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AN OCTAVE OF SHORT STORIES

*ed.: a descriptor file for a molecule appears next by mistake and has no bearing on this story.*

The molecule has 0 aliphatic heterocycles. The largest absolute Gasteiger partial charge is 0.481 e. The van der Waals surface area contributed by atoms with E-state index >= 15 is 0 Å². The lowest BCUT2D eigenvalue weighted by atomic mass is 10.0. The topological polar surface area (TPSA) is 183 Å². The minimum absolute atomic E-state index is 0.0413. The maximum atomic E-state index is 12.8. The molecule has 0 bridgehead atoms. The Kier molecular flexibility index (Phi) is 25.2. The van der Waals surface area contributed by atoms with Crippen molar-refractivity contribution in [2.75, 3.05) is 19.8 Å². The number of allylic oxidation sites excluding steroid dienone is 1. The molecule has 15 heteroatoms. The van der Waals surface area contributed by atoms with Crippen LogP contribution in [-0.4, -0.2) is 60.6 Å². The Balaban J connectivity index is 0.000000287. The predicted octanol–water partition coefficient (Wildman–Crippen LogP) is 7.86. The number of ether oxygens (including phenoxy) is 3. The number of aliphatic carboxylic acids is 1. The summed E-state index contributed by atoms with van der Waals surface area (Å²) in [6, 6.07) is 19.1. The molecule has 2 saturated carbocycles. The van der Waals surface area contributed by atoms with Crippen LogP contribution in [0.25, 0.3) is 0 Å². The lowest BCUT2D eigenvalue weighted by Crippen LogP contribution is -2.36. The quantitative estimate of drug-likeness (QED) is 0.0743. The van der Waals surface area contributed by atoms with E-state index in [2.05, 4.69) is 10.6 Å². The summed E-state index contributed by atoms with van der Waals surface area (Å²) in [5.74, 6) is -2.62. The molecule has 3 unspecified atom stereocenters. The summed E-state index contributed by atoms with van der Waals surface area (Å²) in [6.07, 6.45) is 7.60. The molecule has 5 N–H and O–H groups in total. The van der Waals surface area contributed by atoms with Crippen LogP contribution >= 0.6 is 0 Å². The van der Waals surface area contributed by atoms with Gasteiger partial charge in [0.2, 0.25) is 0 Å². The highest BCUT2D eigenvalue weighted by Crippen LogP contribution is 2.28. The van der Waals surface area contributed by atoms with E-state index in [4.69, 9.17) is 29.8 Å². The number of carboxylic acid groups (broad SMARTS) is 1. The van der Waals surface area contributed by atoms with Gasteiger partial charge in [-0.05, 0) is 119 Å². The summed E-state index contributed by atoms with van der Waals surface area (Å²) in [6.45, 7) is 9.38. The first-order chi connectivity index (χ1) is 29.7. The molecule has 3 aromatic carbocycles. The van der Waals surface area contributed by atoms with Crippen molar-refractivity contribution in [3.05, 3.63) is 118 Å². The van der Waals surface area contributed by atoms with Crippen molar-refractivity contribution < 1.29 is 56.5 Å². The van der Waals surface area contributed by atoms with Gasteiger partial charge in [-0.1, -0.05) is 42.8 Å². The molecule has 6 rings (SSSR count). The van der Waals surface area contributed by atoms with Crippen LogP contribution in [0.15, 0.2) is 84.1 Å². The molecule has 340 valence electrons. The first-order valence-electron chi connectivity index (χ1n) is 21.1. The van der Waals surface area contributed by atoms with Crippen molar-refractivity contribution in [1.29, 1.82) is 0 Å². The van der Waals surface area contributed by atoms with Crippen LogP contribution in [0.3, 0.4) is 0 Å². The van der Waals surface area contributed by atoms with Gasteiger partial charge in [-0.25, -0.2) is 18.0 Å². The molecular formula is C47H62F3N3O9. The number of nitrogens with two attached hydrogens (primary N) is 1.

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AN OCTAVE OF SHORT STORIES BY FAMOUS NOVELISTS. No. I. MY TWO WIVES. 4" BY GEORGE R. SIMS, Author of Tales of To-day," Dramas of Life," "English Rose/' Lights o' Lon- don," How the Poor Live," "Hogues and Vagabonds," &c. ALL RIGHTS RESERVED. — NOW FIRST PUBLISHED. CHAPTER II, fS soon as I had re- covered from the shock which the sight of my own name upon our family grave at High- gate caused me, my iirst thought was for She was waiting for me on the gravel path some little dis- tance away. I deter- mined to go to her at once and make some excuse for not show- ing her my mother's My brain was in a whirl. Even after flftO/' the first shock of horror and surprise Had passed away I could hardly realise that I Was not dreaming. But there before me was the inscription. It could not mean anyone else but myself. I was the only child of William and Jane Smith, and my name was William Hengist Smith. At first I imagined that some story of my death had reached England, and someone had placed my name upon the tombstone as a memorial. 13u t the words "and is here interred" made that theory untenable. I Was alive, alive and looking at the place where my lifeless body was supposed to be resting. Someone, therefore, must have been buried who was supposed to be me. But who had supposed such a thing, and I el. who was the dead man who had my name upon his coffin lid ? With my mind full of this strange and avrful mystery I mechanically made my way through the tombs until I came to the place where Cora, my wife, was patiently waiting for me. Well, have you found it, dear?" she said. I had not been able to make up my mind what I should say to her. I was too confused, too excited to invent a plausible story, and so I told a deliberate lie. No, my dear, 1 said. I must have mis- taken the part of the ground. Lei's go away now and come on a brighter day. The sight of all these tombs has upset and depressed me." I don't think in her heart of hearts Cora bad ever relished the idea of a visit to the cemetery, and she very readily fell in with my views, The dnve back to the hotel was a long one, but I scarcely spoke a word. Cora saw that I was thoughtful and depressed. She fancied It was the cemetery which had upset me, and she tried to lead my thoughts to other sub- jects. JJut all her efforts were in vain. I replied to her only in monosyllables. Do what I would I could think but of one thing, the fact that I, William Ilengist Smith, was buried in the family grave at Iiighgate. The idea haunted me. "We had arranged to go to the theatre that evening, and we went; but I saw and understood very little of the piece. I looked at the stage mechanically, but right through the paintd scenery there rose up before me a monument to the dead, and upon it in great black letters in bold relief stood out the name of William Hengist Smith. I slept very little that night. I lay with wide opened eyes, and -let my mind grope blindly in the darkness for some clue to the great mystery. I determined that at all risks and hazards I Would investigate the matter. I absolutely declined to be buried alive. On the following morning I told Cora that I had some important business which would take me to the City and detain me there for the greater part of the day, and I went to Somerset House in order to get a copy of my death certificate. J filled in the form, paid the fee, and after a short time the book was brought to me. To describe my feelings as 1 saw my name among the registered deaths would be impossible. My blood ran cold, my knees trembled I felt as if I should fall to the ground. But by a violent effort I pulled myself together, and read as in a dream the meagre details given. I had been found drowned. A coroner's inquest had been held upon my body. The certificate of my death, registered at Somerset House, had been received from the coroner, and I had been buried by his authority. That was all the information. I procured a copy of the certificate, and thus armed with the dates I went out into the Strand, wondering what I had better do next. I was determined to fathom the mystery and know the truth. I wanted someone to help me, and yet I was afraid to trust anyone with my secret. 1 did not want to identify myself too closely with the deceased gentleman. I was naturally nervous, seeing that I was staying in London with a lady whom I had married. According to the certificate I bad been dead about six years. It was four years ago since I married Cora. At the time of my marriage, therefore, I had been dead two years. Horrible as the whole business was, I could hardly repress a smile when 1 thought of the extraordinary complication in which I found myself involved. One thing was certain. I could walk about now without fear, and hold my head high. Nobody could punish me for bigamy, because I was dead before I contracted the second marriage—dead and buried. Still, I felt far from comfortable. I remem- bered that inscription on the grave at High- gate. I felt that there was an intruder in the tomb of my ancestors, that an impostor was lying under false colours by the side of my lather and mother. The first thing I had to find out was under what circumstances my body had been iden- tified. To do that I should have to make inquiries; to find an account of the inquest, perhaps to make inquiries at the coroner's oflice, or of the police. Ididn't relish doing that myself. I had a strange fear that I might in some way or other betray myaelf, or be accidentally recog- nised. I should have to give my name and address—to furnish proof, perhaps, of my right to investigate the matter, and this was exactly what I didn't want to do. I could hardly go to an office and say, I want to find out under what circumstances Mr. William Ilengist Smith died and was buried, because I am Mr. "William Hengist Smith." The man who has something to oonceal is always loath to start inquiries concerning himself, and I had a good deal to conoeal. In this dilemma I determined to go to a professional inquiry agent—to tell him nothing about myself, but offer him a substantial sum for the information I required. He could make the inquiries, and that would save me going to an official source. I went into a restaurant to get some lunch, and asked for a Daily Telegraph, I looked down the advertisements of the private de- tectives, and selected a firm whose offices were in the Strand. To them I went, and, giving no name, asked to see the priucipal. I was ushered into a small room, and a tall, thin, middle-aged man rose, bowed to me, and motioned me to take a chair. I stated the object of my visit in a few words. I handed Mr. Dash the certificate of my death. I want you to get me a full account of the inquest held on this gentleman if you can," I said, it is a very simple matter, I expect, but I am leaving England in a day or two, and I want it at once." The agent looked at the certificate and began to say that it would take a little time. I stopped him. I knew enough of these agencies to know that the longer a job tiilies the greater the profit, because the expenses and fees are run up, so I replied that I would give a lump sum, to be agreed upon, directly the information was in my possession. Eventually Mr. Dash agreed that for the sum of twenty-five pounds he would get me full particulars in a couple of days. He asked me my name and address. I told him that for private reasons I preferred not to give them, but that I would call personally and hand him the £ 2o in return for his written report. Very good," he said, and, leaving the certi- ficate with him, I took my departure. As I went out of the room he touched a bell on the table. 1 had to pass through the outer office. As I did so one of the clerks rose. I though be was going to answer his employer's bell, but he put on his hat and went down the stairs in front of me. I at once jumped to the conclusion that the touching of the bell was a signal to the outer office that I was to be followed. I had declined to give my name, and the private inquiry agent was anxious to know it. Once outside in the street 1 crossed the road and pretended to look in a show window. I wanted to see if the clerk was watching me. 1 gave a furtive glance to the left and to the right—he was nowhere to be seen. Then I looked across the road and saw him calling to a paper boy for a Globe. He bought the paper and went back up- stairs. I had been over suspicious. I was not to be followed, so 1 went straight back to my hotel. Cora was very glad to see me. It was the first time since we arrived in London that I had left her for so long a time. Now that I had put matters in train I felt'a little relieved in my mind, so I determined to forget the mystery as much as possible and wait for the denouement, Cora found me quite my old self that afternoon, and the next day, in order to distract my mind, I devoted to her and a round of sight-seeing. On the morning after that, at twelve o'clock, I went to the oflice of Messrs. Dash and Co. and bad to wait for some time, as Mr. Dash was engaged. When I was shown into him my first ques- tion was Have you got the information ?" "Yes," was the reply, and unlocking a drawer in his writing-table he took out a big envelope and handed it to me. You had better read it here," he said. You may have some questions to ask me on it." I opened the envelope and read the follow- ing statement:— On the 28th of May, 188-, the body of a well-dressed gentleman, aged about 23, was found floating in the Thames, near the Temple Stairs, by the River police. It was taken to the pulice-station and examined by a medical man. No marks of violence were found on the body, and no papers. In the waistcoat pocket were two sovereigns, and in the trousers pocket some loose silver. There were no initials on the clothes. A full description of the body and the clothing were given in the daily papers, and the police issued the usual notices. Several people came to see the body, but failed to identify it until a Mr. Garstin, a merchant in the city, called one day and said that, the de- scription answering that of a clerk lately in his employ, he would like to see the body. He said it was very like a clerk formerly in his service named "William Hengist Smith, but he had not seen him for twelve months, and could not swear to the remains. This statement appeared in the papers, and the following day a lady called and stated that she was the wife of William Hengist Smith, but was separated from him. He had inherited a small sum at his mother's death, which she believed he had spent in dissipa- tion. He had often threatened to commit suicide. Confronted with the body she at once identified it as that of her husband and claimed it. At the coroner's inquest she gave evidence to this effect, and swore positively that it was her husband. Mr. Garstin also gave evidence thatahe was struck by the similarity, and thought there was no doubt it was his late clerk. The medical evidence went to show that there were no marks of violence, and eventually a verdict of "Found drowned" was returned. The widow claimed the body, and it was buried at Highgate. There were other details in the reporf, but they were not important. I had read suffi- cient to understand how it was I came to be buried with my father and mother. For the first time a ray of light dawned upon me. But I could not understand why my wife—my legal wife, who had resumed her maiden name at our separation—had suddenly re-assumed the status of a married woman in order to identify a drowned man as her husband. As soon as I had read the report I folded it up and put in my pooket. I then handed, Mr. Dash five and twenty pounds in bank notes. He gave me a receipt for the money. I took it and glanced at it mechanically and then uttered an exclamation of astonishment. The receipt ran as follows Received of Mr. William Smith the sum of £ 25 for particulars of the death and the inquest held on William Hengist Smith. How did you know my name ? I ex- claimed angrily, the hot blood rushing to my face. The agent shrugged his shoulders. I found it out," he said, quietly we can never work well in the dark, you know. Then, noting my confusion, he smiled, and said, There is no necessity for you to be alarmed. 1 always like to know the name of my clients. Once we start an inquiry we often come upon information which may some day be of great value to them. If we didn't know who they were we oouldn't communicate with them." I accepted his explanation. It would'nt have done for me to appear alarmed or seriously angry. That would Derhaps have aroused the agent's suspioions. I was about to leave, when the agent called me back. You are sure this is all the information you want ?" he said. Quite sure, thank you." I suppose the subsequent career of the widow of Mr. William Hengist Smith is of no interest to you ?" I hesitated. Well, 1-er-1 should like to know Avhat had become of her." I can tell you, but not, of course, for the R25, Thinking you might like the inquiry completed, I followed the case up, and I can tell you a little about the lady. Is it worth another £ 25 ?" Yes." Very good!" He unlocked his desk again and took out a blue envelope and handed it to me. I opened it and read the report. "Marion Smith, widow of "William Hengist Smith, was married at St. Mary's Church, Kensington, on 188-, to Sir Henry Lascel!es, Bart. Sir Henry and Lady Lascelles are now residing at Canning House, Kensington." My wife had married one month after my drowned body had been identified by her, and she was now Lady Lascelles. I had not the k25 with me, so I told the agent I would go to my hotel and fetch it. There is no hurry," he said. Any time that you are passing to-day or to-morrow will do—or you can send me a cheque." I folded the paper up, put it in my pocket, and went out into the street. Here WHS a pretty kettle of fish. My wife had buried me and had married another man. I felt convinced that it was to marry the other man she had buried me. She had seen the report of the finding of the body in the papers. The published statements of my former employer had put the idea into her bead of playing a ghastly comedy and making herself safe in case I ever turned up and threatened proceedings. She knew that I had left the country. She knew that I was going to the Colonies when we signed the deed of separation. Still I was dead. She had certainly killed me in a very effective way, and I should have some trouble in proving that I was alive. And to do that would be to proclaim myself William Hengist Smith, the husband of Lady Lascelles, To do that would be to betray the woman I loved better than all else in the world, my dear Cora. William Hengist Smith," I said to myself, as T walked back to my hotel, "you are dead and buired. Your wife has made herselfltfe in contracting a second marriage, and she has made you safe at the same time. A dead man oan't commit bigamy." I felt the hot blood rush to my checks and fade again," I was rather relieved for Cora's sake that I was dead, but I didn't like the idea of that unknown suicide lying in my family grave among my people and using my name on the tombstone. But how was I to g'et him out. He was there, and there he Avould have to stop til] the day of judgment. Satisfied at least that I was now safe, and that my wife could never interfere with me again, I began to breathe more freely. had no fear now of anybody, so I walked about London holding my head high, and I lost the terror which had once or twice come upon me when I met women in the street who looked at the first glance something like my wife. Relieved in my feelings, I determined to stay on through the London season, instead of going abroad and returning from Venice to Australia. One night at the opera we met an old friend of Cora's, a rich Australian lady, who had been in England some two years. She insisted that we should come and see her, and we went to dinner a few days afterwards. Then came an invitation to a ball, and for Cora's sake I accepted it. It was a grand ball, and a great many tip top people were there, for our Australian friend's husband was an important public personage. We arrived early-too early, not being used to sooiety ways, and so we saw nearly all the people arrive, and were able to learn who they were. Cora was delighted. She danced several times, and everybody admired her. I didn't dance, but sat quietly in a corner and looked on. An hour later, when I was Avatching the dancers, I heard someone say, that's Sir Henry Lascellea." And is that dark woman his wife? Yes," was the reply. That is Lady Las- celles. Poor old chap, I'm afraid he has any- thing but a good time." My cheeks went deadly white, aud then flushed crimson. Lady L&scelles! 1 turned and found myself face to face with my first wife. Uur eyes met. She knew me, I am oertain of that; but for all outward and visible signs I might have been a total stranger whose face her eyes had accidentally rested upon in the street. I had not such complete command of my- self. I felt the hot blood rush to my cheeks and fade away again. My heart almost stood still, and a faint sick feeling crept over me. Sir Henry Lascelles, her husband—a tall military-looking old man, a faded dandy Arainly endeavouring to appear a young buck-was standing near her. While my eyes were still fixed upon her.- I could not look away, though I tried—she turned to Sir Henry, and said in a voice loud enough for me to hear "My dear, will you Fetch me my fan. I have left it on tho seat yonder by ihe Australian Jady-Mrs. introduced us to just now—Mrs. Smith." She had been introduced to my m ife, and she intended me to know it. It was a marvellous performance on her part-this sudden and totally unexpected meeting with a husband she had comfortably buried in Higbgate Cemetery utterly failed to disconcert her. She had evidently fore- seen that it might happen some day, and had carefully rehearsed the business of the scene so far as she was concerned. She had been introduced to a Mrs. Smith. Directly she saw me she jumped to the con- clusion that I was the Mr. Smith who was Mrs. Smith's husband. She fired the shot in the hope of bitting the mark, and in a moment she saw that her airm had been a good one. I dropped my eyes and turned away to hide my confusion. I felt that my guilty face would attract attention. I talked with the people about me at random. Heaven only knows what I said. I fancy some of them must have thought that I bad had too much to drink. At last I went on the landing and wan- dered into a conservatory, and sat down in a quiet corner to try and recover my scattered senses. A few moments' thought re-assured me. Lady Lascelles could do nothing. She had buried me and married again. Feeling a little braver I went back into the ball-room. Our hostess came towards me- "Ah, Mr. Smith, I have been looking for you everywhere. I want to introduce you to a lady who is charmed with your wife and wishes to make your acquaintance." She led me to a corner of the room, and there I found my wife and Lady Lascelles laughing and talking together. H Mr. Smith—this is Lady Lascelles," said our hostess, and then with a few words left me alone with my two wives. By a desperate effort I rose to the situa- tion, and joined in the conversation but I felt supreinely uncomfortable, and I had the greatest difliculty in concealing my uneasi- ness. Lady Lascelles was charming. She asked me about Australia, and inquired if I was a native, or if i had gone out there from Eng- land. Then she turned to my wife, and asked her what she thought of London, and how long we were going to stay, and said that she hoped to see more of us, and was so nice and agreeable that Cora was quite charmed with her, and told me afterwards that she thought her quite the nicest person she had ever met. Presently Sir Henry Lascelles came up, and Lady Lascelles introduced us to him, and he sat down and joined in the conversation. It was all sheer devilry on the woman's part, but I could not help admiring it. It was an extraordinary situation. Lady Le.scelles and myself were husband and wife, and she was introducing her husband to me, and my wife sat beside her. Soon after I asked Cora if she was not tired. I wanted to go. The comedy to me was growing hateful. L had begun to realise what it meant. Every word we two ex- changed was really an insult to our two victims. I began also to resent the look of triumph which I detected in Lady Lascelles' eyes. Her look plainly said, "1 have played my cards well; you dare not interfere with me or betray me. You cannot take a single step without ruining yourself." I wanted to let her know that the secret of the cemetery was mine. I wanted to say that I had seen my own grave, and that I thoroughly appreciated the daring scheme which she had carried out with such daring effrontery. But 1 had no opportunity of speaking with her alone, and so 1 left the explanation for a more favourable opportunity. Cora expressed her readiness to leave at once if 1 was tired, and bidding Sir Henry and Lady Lascel.es good night we went back to our hotel. Shortly afterwards we left London and went back to Australia. \Ye went to Venice in order that we might visit some of the famous places of France and Italy. Before we left we received an at home card from Lady Lascelles. Cora was anxious to go, but I persuaded her that she had better not. I said I had heard a something about Lady Lascelles—I was very vague about it. but Cora, who had the greatest confidence in my superior knowledge of the world, yielded at once. To say that I was afraid of meeting Lady Lascelles again would not be true. I knew that I was safe, but in her presence I felt un- happy. She was the flaming sword out- stretched between me and Eden. I loved Cora with all my heart and soul, and I knew that I bad bitterly wronged her, and that while the other woman lived it was impossi- ble for me to atone for that wrong. In Australia I had brought myself to for- get the past; in Eugland it all came back to me, and from the hour I saw my first wife I was never able to dismiss it from my mind. In the knowledge that she lived and that she knew I had married again, even the shock of my false death and burial was forgotten. Do what I would I could not help remember- ing that there was a woman in England who knew what Cora's real position was, and that woman, a daring, heartless, and unscrupulous adventuress, was my lawful wife. Three years later we came to Europe again. During the three years I had heard nothing of Lady Lascelles. Once in an English sooiety paper Cora had shown me her name among the list of guests at a grand enter- tainment. but I had studiously avoided talk- ing about her. Our second visit to Europe was intended to be a long one. We spent the winter in Italy and the South of France, and came to England in May, about the commencement of the London season. While we were in Italy Cora had told me something which, though it had at first de- lighted me, afterwards seriously alarmed me. She hoped to become a mother before the summer. A mother And the child. I did not like to think of it. The wickedness of my conduct in marrying again came home to me now as it had never done before. My child would be really illegitimate, and some day, in spite of all my care, its mother might learn the terrible truth. Soon after we arrived in London I began quietly to make inquiries about Lady Las- celles. For some time past, I ascertained, she had not been much in society. It was understood that she was seriously ill, so ill that her life was despaired of. Terrible as the truth is, I only confess it: from the hour that 1. knew Lady Lascelles was in danger I only hoped one thing, and that was that she might die in time to save my unborn child from a heritage of shame. My position was a fearful one. I oannot, perhaps, hope to justify my eagerness for the death of the woman who stood between me and happiness, but at least I have said enough to make it understood. It was early sping when we came to Lon- don. I.had five months' grace- five months in which one woman could die, and another woman be saved from a shame which might one day, when she learnt the truth, kill her. With wicked eagerness I inquired every day how Lady Lascelles was going on. I managed to make the acquaint&ce of a gentle- man who knew Sir Henry intimately, and b. assured me there was no hope. One day I opened the Times in the hotel reading-room, and dropped it with a little cry of joy. Lady Lasoelles was dead And I was free-free to make my union with Cora a legal one-free to save my un- born child from the consequences of hia father's sin. How should I break it to Cora ? What should I say to her ? Tell her the truth, I dare not and so, after some hesitation. I told her that I had a strange fancy-we had been married in Australia—I wanted to be married again in England. Cora looked at mp. in blank surprise. I hastened to re-afsure her. I think at first she thought I bad gone suddenly mad. It was purely a little piece of sentiment on, my part. It should be a very quiet weddingj not even in a chnrch-just before a registrar. It was an odd fancy of mine, that was all, but it would please me very much if she would consent. Like the good dutiful little woman that she always was, she did consent, and though I am sure that she still looks back upon it as a piece of sudden insanity on my part, she went bravely through tho ceremony before the registrar. • It never once crossed her mind. thank Go that she was being legally married to me for the first time, and God forbid that she should ever learn it. In due time our boy was born, and when they laid him in my arms and I pressed my lips to his sweet baby face, I thanked God for His mercy in sending light where hitherto all had been darkness. When our boy was a year old we went back to Australia, and now we have quite settled down there. It is our home, and we are happy. Some day when the boy is grown up we may all come to Europe again together, but I hope to die and be buried in Australia, which is now my home. It is this hope which reconciles me to the fact that another man has taken my plaoe in the family grave at Highgate. I am afraid he will have to stop there, for it is impossible for me to take any steps to remove him without drawing attention to the fact that I had a wife when I married Cora. So to all intents and purposes I am still a dead man in England, but as some compensa- tion for that I am the happiest man alvt i LTIIE bm.) NEXT WKKK: trite 11 rst Instalment of a New Story BY FLORENCE WARDEN, ENTITLED THE DOVER EXPRESS.